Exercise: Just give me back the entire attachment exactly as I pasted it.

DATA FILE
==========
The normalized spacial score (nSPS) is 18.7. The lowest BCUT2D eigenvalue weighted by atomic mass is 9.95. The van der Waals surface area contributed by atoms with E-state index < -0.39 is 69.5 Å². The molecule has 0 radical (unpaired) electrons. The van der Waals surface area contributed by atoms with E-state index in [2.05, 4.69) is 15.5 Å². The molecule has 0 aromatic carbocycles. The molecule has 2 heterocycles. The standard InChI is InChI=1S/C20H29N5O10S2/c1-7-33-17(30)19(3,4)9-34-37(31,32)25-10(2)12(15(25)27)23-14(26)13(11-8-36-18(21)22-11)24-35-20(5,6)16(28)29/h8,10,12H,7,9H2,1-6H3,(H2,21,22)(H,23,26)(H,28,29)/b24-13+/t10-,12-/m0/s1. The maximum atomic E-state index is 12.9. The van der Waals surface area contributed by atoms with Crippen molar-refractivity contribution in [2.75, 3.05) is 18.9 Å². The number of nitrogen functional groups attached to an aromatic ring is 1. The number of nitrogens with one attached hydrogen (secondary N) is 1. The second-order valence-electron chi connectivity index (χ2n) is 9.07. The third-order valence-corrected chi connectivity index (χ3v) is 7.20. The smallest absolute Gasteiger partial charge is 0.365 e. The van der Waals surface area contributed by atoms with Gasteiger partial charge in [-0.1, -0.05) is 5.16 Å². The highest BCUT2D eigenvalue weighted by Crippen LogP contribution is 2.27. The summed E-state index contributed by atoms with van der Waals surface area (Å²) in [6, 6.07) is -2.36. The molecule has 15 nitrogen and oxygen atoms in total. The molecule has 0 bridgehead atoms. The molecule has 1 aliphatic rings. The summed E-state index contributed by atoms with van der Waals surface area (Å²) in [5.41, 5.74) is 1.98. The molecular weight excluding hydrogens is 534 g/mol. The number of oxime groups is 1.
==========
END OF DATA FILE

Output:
The normalized spacial score (nSPS) is 18.7. The lowest BCUT2D eigenvalue weighted by atomic mass is 9.95. The van der Waals surface area contributed by atoms with E-state index < -0.39 is 69.5 Å². The molecule has 0 radical (unpaired) electrons. The van der Waals surface area contributed by atoms with E-state index in [2.05, 4.69) is 15.5 Å². The molecule has 0 aromatic carbocycles. The molecule has 2 heterocycles. The standard InChI is InChI=1S/C20H29N5O10S2/c1-7-33-17(30)19(3,4)9-34-37(31,32)25-10(2)12(15(25)27)23-14(26)13(11-8-36-18(21)22-11)24-35-20(5,6)16(28)29/h8,10,12H,7,9H2,1-6H3,(H2,21,22)(H,23,26)(H,28,29)/b24-13+/t10-,12-/m0/s1. The maximum atomic E-state index is 12.9. The van der Waals surface area contributed by atoms with Crippen molar-refractivity contribution in [2.75, 3.05) is 18.9 Å². The number of nitrogen functional groups attached to an aromatic ring is 1. The number of nitrogens with one attached hydrogen (secondary N) is 1. The second-order valence-electron chi connectivity index (χ2n) is 9.07. The third-order valence-corrected chi connectivity index (χ3v) is 7.20. The smallest absolute Gasteiger partial charge is 0.365 e. The van der Waals surface area contributed by atoms with Gasteiger partial charge in [-0.1, -0.05) is 5.16 Å². The highest BCUT2D eigenvalue weighted by Crippen LogP contribution is 2.27. The summed E-state index contributed by atoms with van der Waals surface area (Å²) in [6, 6.07) is -2.36. The molecule has 15 nitrogen and oxygen atoms in total. The molecule has 0 bridgehead atoms. The molecule has 1 aliphatic rings. The summed E-state index contributed by atoms with van der Waals surface area (Å²) in [5.41, 5.74) is 1.98. The molecular weight excluding hydrogens is 534 g/mol. The number of oxime groups is 1.